Texas law enforcement officials on Friday launched a criminal investigation into the massive fertilizer plant explosion that killed 14 people last month, after weeks of largely treating the blast as an industrial accident. The announcement came the same day a paramedic who helped to evacuate residents the night of the explosion was arrested on a charge of possessing a destructive device.
All Nippon Airways Co. is planning to start flying the Boeing 787 to Taipei and Shanghai in addition to three other cities abroad previously served by the U.S. manufacturer's advanced aircraft, after it resolves the battery issue and resumes services on June 1.
Plans for a new addition to a gas processing plant in western Colorado are being pushed back, but officials say it has nothing to do with a leak of hydrocarbons recently discovered coming from a pipeline near the facility. A Williams spokesman told the Grand Junction Sentinel the expansion is being delayed until 2016 because of the decline in local drilling levels.
U.S. builders and the subcontractors they depend on are struggling to hire fast enough to meet rising demand for new homes. Builders would be starting work on more homes — and contributing more to the economy — if they could fill more job openings. In the meantime, workers in the right locations with the right skills are commanding higher pay.
Gov. Nathan Deal says a company based in Dubai plans to build a manufacturing plant in Murray County with the goal of creating 200 jobs over the next three years. Deal said Wednesday the expansion planned by Mattex "speaks to the continued revitalization of the floor covering industry in northwest Georgia."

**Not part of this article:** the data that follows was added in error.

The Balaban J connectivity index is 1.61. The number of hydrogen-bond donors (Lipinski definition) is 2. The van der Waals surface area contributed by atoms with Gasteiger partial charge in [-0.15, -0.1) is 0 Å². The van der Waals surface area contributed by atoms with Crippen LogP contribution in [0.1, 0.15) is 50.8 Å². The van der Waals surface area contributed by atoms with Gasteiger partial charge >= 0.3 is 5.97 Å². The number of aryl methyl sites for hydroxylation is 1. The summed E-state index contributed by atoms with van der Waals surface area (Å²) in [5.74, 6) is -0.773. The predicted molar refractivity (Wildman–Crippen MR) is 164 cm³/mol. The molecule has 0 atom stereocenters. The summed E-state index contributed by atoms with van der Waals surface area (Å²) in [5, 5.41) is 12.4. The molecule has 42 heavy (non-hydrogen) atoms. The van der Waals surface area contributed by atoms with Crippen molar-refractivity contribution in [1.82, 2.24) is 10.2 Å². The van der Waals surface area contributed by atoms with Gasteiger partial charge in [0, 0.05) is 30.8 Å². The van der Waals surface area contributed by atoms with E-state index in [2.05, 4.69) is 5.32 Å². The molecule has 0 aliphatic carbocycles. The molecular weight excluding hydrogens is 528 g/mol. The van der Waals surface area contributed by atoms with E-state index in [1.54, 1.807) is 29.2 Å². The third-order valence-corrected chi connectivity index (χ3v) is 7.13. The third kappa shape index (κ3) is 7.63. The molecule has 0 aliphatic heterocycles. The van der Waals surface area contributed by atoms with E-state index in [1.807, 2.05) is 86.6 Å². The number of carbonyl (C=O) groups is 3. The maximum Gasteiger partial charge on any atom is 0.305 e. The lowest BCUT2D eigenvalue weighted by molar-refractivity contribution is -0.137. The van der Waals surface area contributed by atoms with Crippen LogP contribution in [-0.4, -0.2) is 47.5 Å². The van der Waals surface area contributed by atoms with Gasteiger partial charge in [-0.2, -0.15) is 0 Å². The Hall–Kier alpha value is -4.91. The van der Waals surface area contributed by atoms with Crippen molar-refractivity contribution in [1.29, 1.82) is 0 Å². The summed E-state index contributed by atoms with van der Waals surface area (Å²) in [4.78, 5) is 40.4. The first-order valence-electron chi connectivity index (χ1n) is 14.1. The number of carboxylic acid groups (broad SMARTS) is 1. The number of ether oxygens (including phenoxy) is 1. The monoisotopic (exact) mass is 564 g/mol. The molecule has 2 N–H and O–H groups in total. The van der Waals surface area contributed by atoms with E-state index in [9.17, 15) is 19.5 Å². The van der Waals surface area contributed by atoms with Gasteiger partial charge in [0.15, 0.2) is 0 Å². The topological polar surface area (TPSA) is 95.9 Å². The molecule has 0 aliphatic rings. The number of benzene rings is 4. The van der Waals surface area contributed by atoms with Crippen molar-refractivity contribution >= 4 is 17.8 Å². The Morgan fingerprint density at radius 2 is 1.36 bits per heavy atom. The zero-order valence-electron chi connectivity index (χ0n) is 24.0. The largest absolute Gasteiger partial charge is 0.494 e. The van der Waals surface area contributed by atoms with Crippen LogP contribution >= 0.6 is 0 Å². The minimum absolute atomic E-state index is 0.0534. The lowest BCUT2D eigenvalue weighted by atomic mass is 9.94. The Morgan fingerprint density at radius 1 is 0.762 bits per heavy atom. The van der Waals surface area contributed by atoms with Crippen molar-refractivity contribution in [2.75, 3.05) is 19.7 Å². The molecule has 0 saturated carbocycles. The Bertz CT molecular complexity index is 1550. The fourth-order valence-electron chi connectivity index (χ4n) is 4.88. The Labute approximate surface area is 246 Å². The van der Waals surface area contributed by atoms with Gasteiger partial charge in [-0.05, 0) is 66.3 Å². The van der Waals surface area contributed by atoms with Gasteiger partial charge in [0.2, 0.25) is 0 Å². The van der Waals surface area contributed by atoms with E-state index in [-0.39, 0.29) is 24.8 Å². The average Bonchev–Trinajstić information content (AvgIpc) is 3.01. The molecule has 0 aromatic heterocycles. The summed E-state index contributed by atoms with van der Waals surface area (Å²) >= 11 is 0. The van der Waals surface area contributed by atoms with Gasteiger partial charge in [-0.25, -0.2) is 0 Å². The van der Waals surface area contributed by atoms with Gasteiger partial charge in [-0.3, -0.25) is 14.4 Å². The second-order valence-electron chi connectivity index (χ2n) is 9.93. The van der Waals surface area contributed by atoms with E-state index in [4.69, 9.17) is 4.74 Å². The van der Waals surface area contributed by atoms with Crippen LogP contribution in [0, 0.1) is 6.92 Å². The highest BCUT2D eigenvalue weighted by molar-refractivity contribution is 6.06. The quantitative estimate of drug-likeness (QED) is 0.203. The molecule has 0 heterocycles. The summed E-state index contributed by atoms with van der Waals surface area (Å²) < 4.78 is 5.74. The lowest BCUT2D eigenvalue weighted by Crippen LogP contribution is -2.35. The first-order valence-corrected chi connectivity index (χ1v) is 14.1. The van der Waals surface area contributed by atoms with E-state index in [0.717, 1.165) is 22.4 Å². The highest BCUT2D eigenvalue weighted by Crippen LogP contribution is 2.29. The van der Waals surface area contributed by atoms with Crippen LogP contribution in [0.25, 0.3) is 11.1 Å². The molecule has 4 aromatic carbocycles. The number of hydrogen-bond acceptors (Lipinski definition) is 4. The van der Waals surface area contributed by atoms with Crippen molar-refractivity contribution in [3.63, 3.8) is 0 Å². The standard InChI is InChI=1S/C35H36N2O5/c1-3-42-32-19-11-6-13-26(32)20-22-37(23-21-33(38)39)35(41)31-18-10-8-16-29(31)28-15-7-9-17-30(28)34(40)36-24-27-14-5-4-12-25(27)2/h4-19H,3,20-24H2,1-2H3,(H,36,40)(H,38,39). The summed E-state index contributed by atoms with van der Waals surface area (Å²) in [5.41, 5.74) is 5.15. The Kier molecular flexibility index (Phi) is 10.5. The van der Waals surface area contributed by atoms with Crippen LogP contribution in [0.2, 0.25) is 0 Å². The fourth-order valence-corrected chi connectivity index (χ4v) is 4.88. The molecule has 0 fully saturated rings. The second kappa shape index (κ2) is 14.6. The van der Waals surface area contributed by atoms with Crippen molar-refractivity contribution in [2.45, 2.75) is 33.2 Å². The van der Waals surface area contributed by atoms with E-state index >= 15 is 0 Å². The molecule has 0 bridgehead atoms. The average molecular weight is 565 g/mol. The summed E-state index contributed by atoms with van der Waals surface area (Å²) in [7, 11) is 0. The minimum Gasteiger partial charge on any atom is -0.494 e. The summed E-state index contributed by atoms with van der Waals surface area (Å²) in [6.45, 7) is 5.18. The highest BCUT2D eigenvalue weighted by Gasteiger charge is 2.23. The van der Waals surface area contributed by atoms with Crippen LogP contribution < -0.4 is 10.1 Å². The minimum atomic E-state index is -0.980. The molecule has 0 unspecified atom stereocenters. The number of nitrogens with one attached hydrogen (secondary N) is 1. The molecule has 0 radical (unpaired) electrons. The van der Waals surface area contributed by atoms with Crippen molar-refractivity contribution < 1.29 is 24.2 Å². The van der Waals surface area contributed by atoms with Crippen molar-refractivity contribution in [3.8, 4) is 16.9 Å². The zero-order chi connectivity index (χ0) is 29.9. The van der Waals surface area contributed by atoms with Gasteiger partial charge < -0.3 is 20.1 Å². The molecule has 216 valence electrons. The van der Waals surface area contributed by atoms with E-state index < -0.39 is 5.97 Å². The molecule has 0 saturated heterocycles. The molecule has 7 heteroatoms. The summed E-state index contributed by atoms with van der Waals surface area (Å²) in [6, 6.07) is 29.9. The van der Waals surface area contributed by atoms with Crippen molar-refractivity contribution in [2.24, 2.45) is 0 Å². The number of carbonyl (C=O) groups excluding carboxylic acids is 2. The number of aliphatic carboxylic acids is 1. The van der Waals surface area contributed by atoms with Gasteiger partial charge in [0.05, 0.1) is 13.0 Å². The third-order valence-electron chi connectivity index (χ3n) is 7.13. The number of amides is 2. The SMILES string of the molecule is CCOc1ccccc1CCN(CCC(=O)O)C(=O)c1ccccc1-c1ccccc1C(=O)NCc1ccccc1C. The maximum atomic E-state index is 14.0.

Nissan's fiscal fourth quarter profit jumped 46 percent on stronger sales and a favorable exchange rate that offset declines in China over a bitter territorial dispute. Nissan Motor Co. reported Friday a January-March profit of 110 billion yen ($1.1 billion), up from 75.3 billion yen the same period the previous year. Quarterly sales gained 6 percent to 2.87 trillion yen ($28.7 billion).
U.S. auto safety regulators are investigating complaints that the low-beam headlights can go dark without warning on some Chevrolet Corvettes. The probe by the National Highway Traffic Safety Administration covers more than 103,000 Corvettes from the 2005 through 2007 model years.
North Dakota has the highest rate of worker deaths in the nation, due in large part to the oil boom in the western part of the state in recent years, according to a new report from the AFL-CIO. There were 44 worker deaths in North Dakota in 2011, for a rate of 12.4 deaths per 100,000 workers.
The technology has many nicknames. Besides "wearable robot," the inventions also are called "electronic legs" or "powered exoskeletons." This version, called Indego, is among several competing products being used and tested in U.S. rehab hospitals that hold promise for people recovering from strokes or afflicted with multiple sclerosis and cerebral palsy.
Ford Motor Co. shareholders are again rejecting a proposal to dilute the Ford family's control over the company. At its annual meeting in Wilmington Thursday, Ford said 67 percent of shareholders voted against the proposal to make each Ford share worth one vote.